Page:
The Addition Operator which takes two parameters


The Subtraction Operator which takes two parameters


The multiplication Operator which takes two parameters


The Division Operator which takes two parameters


Number of black pieces on the board


Number of black pieces on the edges of the board (rows 1 or 8 or columns 1 or 8)


Number of black pieces occupying a corner on the Othello Board


Number of white pieces near corners (the three squares surrounding any corners -- a total of 9 locations)


The constant 3


The constant 10


The constant 50


The constant 100



The Results

For tests 1 and 2, results were similar to those obtained by similar experiments in previous projects. Players that evolved to defeat Edgar lost a few games against ‘random’ players probably because of the deterministic nature of Edgar. Some players that were successful against ’random’ players could not defeat Edgar.

For test 3, while the system was able to come up with a hypothesis that beat Edgar and a large number (60) of random players, the resulting hypotheses appeared to be a bit too simplistic to be a complete solution to the problem. Primitives that should, intuitively, play a role in the hypothesis such as black_near_corner were completely ignored

Test 4 generated similar results. In this test only ‘black’ primitives were used and a number of ‘constant’ primitives were added. In the ini file, PrintPopulation was turned on for this test allowing me to see a number of successful hypotheses and not only the best one. The following is a sampling of the hypotheses that were able to defeat Edgar and sixty ‘random’ players.


The terminals used:

100, 50, 10, 3, black_near_corners, black_corners, black_edges, black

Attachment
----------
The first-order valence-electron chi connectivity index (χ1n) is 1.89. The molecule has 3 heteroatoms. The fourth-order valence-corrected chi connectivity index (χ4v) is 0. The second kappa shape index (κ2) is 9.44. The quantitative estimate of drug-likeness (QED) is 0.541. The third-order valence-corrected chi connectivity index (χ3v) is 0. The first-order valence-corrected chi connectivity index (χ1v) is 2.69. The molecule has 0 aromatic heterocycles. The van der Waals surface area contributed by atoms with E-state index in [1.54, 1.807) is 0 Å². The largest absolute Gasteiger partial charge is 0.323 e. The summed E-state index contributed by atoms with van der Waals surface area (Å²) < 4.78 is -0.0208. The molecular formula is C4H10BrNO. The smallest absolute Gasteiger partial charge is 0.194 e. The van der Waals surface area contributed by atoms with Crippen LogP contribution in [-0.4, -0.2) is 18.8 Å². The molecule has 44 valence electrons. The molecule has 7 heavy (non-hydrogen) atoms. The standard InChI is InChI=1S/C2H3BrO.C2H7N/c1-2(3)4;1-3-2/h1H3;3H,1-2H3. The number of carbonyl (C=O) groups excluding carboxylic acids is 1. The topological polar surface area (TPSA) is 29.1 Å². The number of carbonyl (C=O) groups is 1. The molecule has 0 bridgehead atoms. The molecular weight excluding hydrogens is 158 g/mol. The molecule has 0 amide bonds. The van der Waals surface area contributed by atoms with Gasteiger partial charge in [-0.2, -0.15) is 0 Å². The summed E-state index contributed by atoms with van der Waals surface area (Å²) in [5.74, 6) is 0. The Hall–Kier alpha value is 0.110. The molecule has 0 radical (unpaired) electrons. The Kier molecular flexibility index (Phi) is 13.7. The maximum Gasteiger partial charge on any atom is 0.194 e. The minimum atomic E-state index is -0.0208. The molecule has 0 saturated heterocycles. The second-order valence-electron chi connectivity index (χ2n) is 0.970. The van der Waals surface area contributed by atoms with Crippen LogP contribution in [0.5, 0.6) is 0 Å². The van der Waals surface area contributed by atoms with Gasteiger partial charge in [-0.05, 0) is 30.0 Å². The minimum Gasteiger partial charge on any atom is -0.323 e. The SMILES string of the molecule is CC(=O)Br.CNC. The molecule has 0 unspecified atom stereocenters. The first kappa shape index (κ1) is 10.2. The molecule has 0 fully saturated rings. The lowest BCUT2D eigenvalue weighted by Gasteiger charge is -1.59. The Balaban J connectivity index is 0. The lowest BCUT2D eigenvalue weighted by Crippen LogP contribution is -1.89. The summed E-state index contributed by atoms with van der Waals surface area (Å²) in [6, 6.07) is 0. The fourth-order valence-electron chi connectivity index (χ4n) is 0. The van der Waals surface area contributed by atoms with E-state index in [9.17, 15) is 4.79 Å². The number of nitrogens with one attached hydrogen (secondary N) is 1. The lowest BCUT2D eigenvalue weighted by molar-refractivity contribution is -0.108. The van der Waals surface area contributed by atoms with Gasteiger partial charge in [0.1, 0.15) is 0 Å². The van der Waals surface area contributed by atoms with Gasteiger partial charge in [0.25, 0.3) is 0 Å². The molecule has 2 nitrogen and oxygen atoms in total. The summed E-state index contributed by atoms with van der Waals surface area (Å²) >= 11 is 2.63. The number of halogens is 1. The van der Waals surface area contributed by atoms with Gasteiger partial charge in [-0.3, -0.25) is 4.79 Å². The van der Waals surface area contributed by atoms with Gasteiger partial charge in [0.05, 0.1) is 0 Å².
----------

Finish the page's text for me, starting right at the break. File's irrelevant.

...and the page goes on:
A sampling of successful hypotheses: (Fitness = 0.0)

1. ( - 100 black_corners )


2. ( - 50 black_corners )


3. ( - 50 ( * black_corners ( / ( / ( - black_near_corners black_corners ) ( / black_near_corners 3 )) black_corners )))


4. ( / ( + 10 ( - 10 black_corners )) 50 )


5. ( - ( * ( - 3 black_near_corners ) black_near_corners ) black_corners )




Primarily, two tests were conducted in this project:

1. Change the fitness evaluation mechanism.

Although the mechanism used here was successful in producing a player that was able to defeat Edgar and a large number of ‘random’ players, most the resulting hypothesis appeared to be too simplistic to be good enough to win against a strong opponent because they appeared to not factor in the fact that the near-corner areas are to be avoided.

This probably happens because Edgar is weak due to its deterministic nature and the ‘random’ players are not much stronger although they provide some variety. To remedy this, the algorithm described above can be expanded to include a few games with tougher players at the beginning. For example, a ‘randomized’ Edgar (an Edgar where the first few moves are random) may be a worthy contender.

The program could also be modified so that it plays a few games against the best players of the previous generation and in this way train itself. Note that this fitness evaluation method also acts as an automatic evaluator of the result.

  1. Change the primitives to ignore the opponent's counts.

The program was able to generate good hypotheses with this limited set of primitives. The hypotheses did use the new constants (50, 100,3) successfully although it is not clear how much more useful these were in generating good results than the primitive 10 that was used earlier.